But, Khon Kaen, though large and modern, does not have the usual requirements to make it an international tourist destination. There are no special monuments or sacred temples, no nearby hill tribes, no beaches, and no mountains. It is basically Indianapolis, Indiana. A nice place to live and grow up, but for people from other countries, it wouldn’t exactly make the Top 10 list. As such, there is no need to cater to an international audience.

Walking around Khon Kaen was like being the last tourist in Thailand. For several days, I saw no other white people. My hotel was filled with Asian business travelers, there were no restaurants geared toward western foreigners, and asking for directions once I left the hotel lobby was a game of charades in which I was a deaf mute.

I spent a week in Khon Kaen, waiting for my visa. I ate dinner alone every night at the same street stand located outside a 7/11 convenience store, and ate breakfast every morning at the crowded restaurant across the street from my hotel. By the end of the day my brain hurt from trying to communicate, and my savior came in the form of satellite television in my room. Embarrassed as I am to admit this, I spent nearly every evening tucked away in my room watching HBO or STARS while munching on some exotic fruit I had purchased at the local fruit stand.

Faced with being somewhat off the beaten track, I suppose I failed. I should have made more of an effort to meet people, to talk to the locals. But where should I have gone?

Karaoke bars comprised the majority of nightlife around my hotel, and the intentions of a lone American girl crossing the threshold would have certainly been misunderstood. And, as I am not the type to go to a bar alone in a land where I speak the language, doing that in a place where I was not guaranteed of understanding was too scary of a proposition.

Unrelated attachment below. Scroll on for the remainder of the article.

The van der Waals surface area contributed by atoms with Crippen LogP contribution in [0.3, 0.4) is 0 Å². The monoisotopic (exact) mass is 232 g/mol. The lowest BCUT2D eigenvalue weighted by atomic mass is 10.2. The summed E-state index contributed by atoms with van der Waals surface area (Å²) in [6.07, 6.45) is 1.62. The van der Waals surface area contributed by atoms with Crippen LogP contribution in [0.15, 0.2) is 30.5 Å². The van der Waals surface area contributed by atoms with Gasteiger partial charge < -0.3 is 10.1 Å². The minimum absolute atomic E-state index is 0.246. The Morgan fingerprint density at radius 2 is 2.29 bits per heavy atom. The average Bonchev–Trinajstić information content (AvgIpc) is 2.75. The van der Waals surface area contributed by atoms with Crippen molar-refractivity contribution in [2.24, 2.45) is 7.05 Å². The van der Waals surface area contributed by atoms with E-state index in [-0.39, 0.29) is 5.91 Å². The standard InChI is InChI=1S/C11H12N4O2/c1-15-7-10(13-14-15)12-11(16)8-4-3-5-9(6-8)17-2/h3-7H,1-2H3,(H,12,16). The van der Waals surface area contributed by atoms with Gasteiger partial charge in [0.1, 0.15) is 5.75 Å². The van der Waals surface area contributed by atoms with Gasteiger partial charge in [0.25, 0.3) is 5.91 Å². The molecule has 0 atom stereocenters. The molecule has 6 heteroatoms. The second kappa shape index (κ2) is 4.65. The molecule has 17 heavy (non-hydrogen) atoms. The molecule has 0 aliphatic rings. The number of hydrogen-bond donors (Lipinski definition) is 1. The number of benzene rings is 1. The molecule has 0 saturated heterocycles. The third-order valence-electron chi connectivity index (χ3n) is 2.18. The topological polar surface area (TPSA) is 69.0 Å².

And, while I spent my days chatting with locals at food stands and in shops, there is only so much that you can say when you can only remember about 10 Thai phrases and have a hard time comprehending all but the most basic of answers.

My week taught me a lot about my own expectations of traveling – and what made it nice and comfortable and what made it hard and uncomfortable. Had I just had one other person with me in Khon Kaen, my experience there would have been much, much different. But then, I don’t think I would have learned nearly as much - about myself and about my needs as a traveler.

Getting off the beaten path is sometimes harder than it appears – and sometimes much easier. For those who think it requires an 8-hour ride in the back of a pick-up truck on dirt roads to some quaint, remote mountain village that some other traveler or a guide book has raved about, think again.

For those who really want to give it a try – here is my advice. Find a place in your guidebook that has nothing special for tourists. No pristine beaches, no hill tribe populations, no “fabulous” guesthouses, and no towering monuments of any kind. The kind of place described as “without much of anything to keep a visitor overnight” or “there is no reason to stay here more than a few hours.” Go there and stay for a while.

Then talk to me again about “getting off the beaten path.”